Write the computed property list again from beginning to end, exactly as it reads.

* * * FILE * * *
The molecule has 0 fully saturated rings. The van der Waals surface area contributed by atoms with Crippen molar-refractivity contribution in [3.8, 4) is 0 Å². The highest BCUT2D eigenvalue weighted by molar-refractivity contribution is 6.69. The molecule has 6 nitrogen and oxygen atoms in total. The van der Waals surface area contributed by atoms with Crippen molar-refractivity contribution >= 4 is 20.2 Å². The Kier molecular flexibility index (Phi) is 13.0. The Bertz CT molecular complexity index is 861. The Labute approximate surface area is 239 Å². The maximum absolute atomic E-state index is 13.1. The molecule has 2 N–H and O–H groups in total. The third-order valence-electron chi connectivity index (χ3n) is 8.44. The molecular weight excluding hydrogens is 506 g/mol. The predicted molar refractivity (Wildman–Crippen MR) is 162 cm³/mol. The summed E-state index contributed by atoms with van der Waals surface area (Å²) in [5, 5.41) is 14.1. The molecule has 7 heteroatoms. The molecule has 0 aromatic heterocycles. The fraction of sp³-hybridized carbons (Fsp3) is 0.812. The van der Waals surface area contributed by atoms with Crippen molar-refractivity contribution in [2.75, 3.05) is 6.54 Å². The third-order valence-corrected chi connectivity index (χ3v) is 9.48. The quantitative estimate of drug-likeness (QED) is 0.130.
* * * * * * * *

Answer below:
The molecule has 0 fully saturated rings. The van der Waals surface area contributed by atoms with Crippen molar-refractivity contribution in [3.8, 4) is 0 Å². The highest BCUT2D eigenvalue weighted by molar-refractivity contribution is 6.69. The molecule has 6 nitrogen and oxygen atoms in total. The van der Waals surface area contributed by atoms with Crippen molar-refractivity contribution >= 4 is 20.2 Å². The Kier molecular flexibility index (Phi) is 13.0. The Bertz CT molecular complexity index is 861. The Labute approximate surface area is 239 Å². The maximum absolute atomic E-state index is 13.1. The molecule has 2 N–H and O–H groups in total. The third-order valence-electron chi connectivity index (χ3n) is 8.44. The molecular weight excluding hydrogens is 506 g/mol. The predicted molar refractivity (Wildman–Crippen MR) is 162 cm³/mol. The summed E-state index contributed by atoms with van der Waals surface area (Å²) in [5, 5.41) is 14.1. The molecule has 7 heteroatoms. The molecule has 0 aromatic heterocycles. The fraction of sp³-hybridized carbons (Fsp3) is 0.812. The van der Waals surface area contributed by atoms with Crippen molar-refractivity contribution in [2.75, 3.05) is 6.54 Å². The third-order valence-corrected chi connectivity index (χ3v) is 9.48. The quantitative estimate of drug-likeness (QED) is 0.130.